More than half of women in the US experience urinary incontinence (UI), a new study finds.
Among 15,003 women aged 20 years or older who participated in the 2005-2016 National Health and Nutrition Examination Survey, 53% had UI of any type, 16% had mixed UI (MUI), 26% had stress UI (SUI) only, and 10% had urgency UI (UUI) only, Lydia Feinstein, PhD, of the University of North Carolina, Chapel Hill, and colleagues reported in The Journal of Urology. MUI and UUI were most prevalent among women aged 60 years or older (25% and 19%, respectively). SUI was most prevalent among women aged 40 to 59 years (32%).
Moderate to severe UI of any type (affecting 30% of the women overall) increased with age. Severe UI was more common among women with low income (13%) or less than a high school education (11%).
The investigators also found racial disparities. Black women had higher prevalence of UUI (18% vs 7%-9% for other ethnic groups), but the lowest prevalence of SUI (16% vs 23%-28% for other ethnic groups).
With respect to frequency, 29% of women with SUI experienced symptoms a few times a month, 10% a few times a week, and 4% daily. UUI symptoms affected 28% a few times a month, 9% a few times a week, and 4% daily. Among women 60 years or older, 26% experienced UUI symptoms a few times a week or daily. UUI symptoms were also more frequent among Black and Mexican-American women compared with other ethnic groups, as well as among those of lower socioeconomic status. Pregnant women and women with vaginal delivery experienced SUI and UUI symptoms more frequently than nonpregnant women.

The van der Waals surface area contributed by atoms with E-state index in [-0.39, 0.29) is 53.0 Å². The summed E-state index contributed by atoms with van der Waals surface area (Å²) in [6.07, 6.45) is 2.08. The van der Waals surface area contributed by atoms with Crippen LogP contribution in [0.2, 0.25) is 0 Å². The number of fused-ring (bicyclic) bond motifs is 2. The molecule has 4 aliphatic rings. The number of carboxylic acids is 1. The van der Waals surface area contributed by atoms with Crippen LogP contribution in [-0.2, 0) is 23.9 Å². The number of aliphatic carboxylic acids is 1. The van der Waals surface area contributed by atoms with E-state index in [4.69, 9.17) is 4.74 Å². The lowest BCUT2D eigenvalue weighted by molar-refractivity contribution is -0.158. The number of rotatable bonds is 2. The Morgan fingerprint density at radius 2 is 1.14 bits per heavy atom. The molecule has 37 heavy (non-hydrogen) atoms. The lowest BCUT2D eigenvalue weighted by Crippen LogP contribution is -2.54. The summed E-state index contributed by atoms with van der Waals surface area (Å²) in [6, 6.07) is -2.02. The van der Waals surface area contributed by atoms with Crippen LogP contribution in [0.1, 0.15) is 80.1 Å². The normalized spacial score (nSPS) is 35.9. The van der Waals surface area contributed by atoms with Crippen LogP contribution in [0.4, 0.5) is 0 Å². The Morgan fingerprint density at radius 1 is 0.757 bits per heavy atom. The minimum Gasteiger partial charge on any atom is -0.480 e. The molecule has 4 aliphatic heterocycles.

A total of 24% of women with any UI, particularly women older than 40 years, reported that the condition affected their daily activities.
“Understanding the prevalence and impact of [UI] in the United States, as well as identifying segments of the population most affected, is critical to advancing [UI] care,” Dr Feinstein’s team stated.
“Our findings highlight disparities that need to be addressed and provide valuable information to guide decision making and improve health care delivery across the population.”
Lee UJ, Feinstein L, Ward JB, Kirkali Z, Martinez-Miller EE, Matlaga BR, Kobashi KC. Prevalence of urinary incontinence among a nationally representative sample of women, 2005-2016: findings from the Urologic Diseases in America project. J Urol. 205(6):1718-1724. doi:10.1097/JU.0000000000001634
This article originally appeared on Renal and Urology News